Walking on the border of average: Senior reflects on her experience in advanced classes


  It’s finally here. Graduation is finally here. It seems as if every single moment has been leading up to this one event. All throughout high school and middle school I have been preparing my resume and stacking it with AP classes to impress colleges. When I sit in my AP classes and I think back to ‘How did I get here? How did I get to this college level course?’ I think back to my end of year fifth grade parent teacher conference when my teacher asked my mom if she had any questions. 

  My mom asked “Could she be put in an advanced language arts class?” As a fifth grader, I had never heard a more confounding question. I was always in average classes. 

I vividly remember in my regular level language arts class while all the rest of my friends left the room and went down the hall to enrichment. Because they were enriched in language arts, so in my head I labeled them as “smart” kids, and I was average. I never had a problem with being in average classes, the only reason I was upset I wasn’t in enrichment was because I was split off from my friends. 

  Flash forward to the first day of middle school, I walked into my Advanced Language Arts, or what we used to call it, ALA (because it was easier to say and it sounded cooler). I walked in and saw a room full of boys I had never met before. There were very few girls in the class and some of them were my friends from elementary school. I was glad to be in a class with my friends, but I felt like I was not supposed to be there.

  Everyday I would go to ALA, sit there with my leg nervously shaking up and down, sweating profusely, as I watched the minute hand go around the clock minute after minute. Even though I knew the answers, I rarely ever raised my hand because I wasn’t good enough. Most of the kids in my ALA class were in all accelerated courses, for example, math. I’ve never been very good at math, so I have always been in the average math course. There was usually only one other kid in my ALA class who was like me. 

  Being in both advanced courses and average courses, I never knew who to identify with. Was I one of the so-called ‘smart kids?’ I couldn’t be, I was in average courses. People always assumed I was smart because I was in an advanced class, but in that class I had always felt like an imposter.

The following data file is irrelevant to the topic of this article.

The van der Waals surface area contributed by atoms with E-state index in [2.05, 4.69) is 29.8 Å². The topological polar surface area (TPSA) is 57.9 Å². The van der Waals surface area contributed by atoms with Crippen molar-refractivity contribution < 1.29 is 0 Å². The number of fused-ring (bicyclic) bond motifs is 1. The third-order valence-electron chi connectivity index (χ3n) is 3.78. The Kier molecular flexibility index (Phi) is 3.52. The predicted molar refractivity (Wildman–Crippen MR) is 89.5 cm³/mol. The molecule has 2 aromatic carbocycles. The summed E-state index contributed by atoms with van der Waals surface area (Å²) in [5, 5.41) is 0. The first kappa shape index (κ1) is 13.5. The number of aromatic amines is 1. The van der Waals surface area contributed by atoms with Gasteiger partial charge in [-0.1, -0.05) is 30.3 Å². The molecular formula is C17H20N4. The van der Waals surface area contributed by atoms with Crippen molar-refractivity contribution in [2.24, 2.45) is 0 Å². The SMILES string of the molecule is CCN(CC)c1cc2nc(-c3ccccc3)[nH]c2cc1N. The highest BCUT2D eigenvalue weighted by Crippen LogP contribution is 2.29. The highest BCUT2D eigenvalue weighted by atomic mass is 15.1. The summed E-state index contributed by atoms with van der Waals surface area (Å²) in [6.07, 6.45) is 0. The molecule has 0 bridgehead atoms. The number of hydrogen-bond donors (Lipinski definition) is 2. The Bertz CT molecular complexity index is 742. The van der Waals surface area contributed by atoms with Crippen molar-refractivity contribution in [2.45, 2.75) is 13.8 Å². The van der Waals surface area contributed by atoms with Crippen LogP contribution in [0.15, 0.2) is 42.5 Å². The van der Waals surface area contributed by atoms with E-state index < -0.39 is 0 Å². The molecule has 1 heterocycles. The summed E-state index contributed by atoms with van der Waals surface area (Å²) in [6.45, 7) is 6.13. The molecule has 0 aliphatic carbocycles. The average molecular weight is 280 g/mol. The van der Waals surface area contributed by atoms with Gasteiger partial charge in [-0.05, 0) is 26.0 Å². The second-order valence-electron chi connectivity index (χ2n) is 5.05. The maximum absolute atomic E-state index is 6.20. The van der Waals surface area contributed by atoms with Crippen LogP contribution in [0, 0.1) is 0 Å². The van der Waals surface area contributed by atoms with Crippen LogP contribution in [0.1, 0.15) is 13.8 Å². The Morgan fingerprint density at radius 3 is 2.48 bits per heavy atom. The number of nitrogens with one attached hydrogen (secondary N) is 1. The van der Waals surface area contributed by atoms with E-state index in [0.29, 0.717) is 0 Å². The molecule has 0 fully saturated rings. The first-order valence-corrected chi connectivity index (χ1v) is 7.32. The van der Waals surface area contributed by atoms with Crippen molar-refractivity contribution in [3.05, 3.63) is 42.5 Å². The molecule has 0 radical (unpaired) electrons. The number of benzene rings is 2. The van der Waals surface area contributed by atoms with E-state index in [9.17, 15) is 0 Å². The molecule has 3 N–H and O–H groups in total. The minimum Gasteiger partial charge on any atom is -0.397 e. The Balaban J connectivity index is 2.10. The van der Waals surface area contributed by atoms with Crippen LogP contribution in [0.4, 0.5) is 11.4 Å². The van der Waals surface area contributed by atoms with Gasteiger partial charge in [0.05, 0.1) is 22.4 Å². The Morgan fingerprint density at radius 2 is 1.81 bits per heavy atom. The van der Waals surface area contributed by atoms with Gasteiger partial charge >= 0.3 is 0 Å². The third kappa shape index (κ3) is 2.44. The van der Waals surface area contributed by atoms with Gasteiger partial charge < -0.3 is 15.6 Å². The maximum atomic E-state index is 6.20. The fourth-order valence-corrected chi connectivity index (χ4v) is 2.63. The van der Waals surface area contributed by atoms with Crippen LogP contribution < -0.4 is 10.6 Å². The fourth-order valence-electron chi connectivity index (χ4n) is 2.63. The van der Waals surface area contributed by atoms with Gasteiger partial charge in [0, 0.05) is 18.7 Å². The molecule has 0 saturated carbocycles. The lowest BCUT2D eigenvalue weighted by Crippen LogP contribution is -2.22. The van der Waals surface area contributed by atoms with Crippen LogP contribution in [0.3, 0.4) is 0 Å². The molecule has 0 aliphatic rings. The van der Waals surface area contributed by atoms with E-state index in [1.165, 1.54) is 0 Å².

The teachers in my advanced classes always treated us like we were geniuses. They told us we were smart because we were in ‘smart’ classes. In my average classes, of course, the students did not get this same treatment. Because of this I always felt like I was in the middle. I never knew who to identify with. 

  That all changed when I got to high school. A lot of my super smart friends started taking regular courses to balance their schedule instead of taking all honors courses. In high school everyone started to have a choice in their classes. When course registration came around each year the teachers would show us all the possible courses we could take. The honors or AP option was always available for the students who wanted to challenge themselves. It didn’t matter who you were, if you wanted to take an AP course and your teacher thought it would be a good challenge for you, then you could take it. We were no longer assigned to classes, and I stopped questioning if I belonged. 

  Flash forward to course registration for my senior year, I was unsure of which English class to take. Everyone told me to not take AP Lit “if you aren’t up for the challenge.” I was hesitant to sign up for it at first, but I remembered how much I loved reading and writing. When I told my peers that I was planning on taking AP Lit, their eyes practically bulged out of their head. They told me I was brave because AP Lit is the most rigorous English class that our school has to offer. However, I knew myself and I knew English was my strength.

   When I walked into my AP Lit class on the first day of school none of those kids who were in my sixth grade language arts class were there. My leg wasn’t shaking. I wasn’t scared to share my thoughts with the class. All the anxiety I felt in my very first advanced English class had disappeared. I had realized that English was something that I enjoyed and because of that I belonged in that room.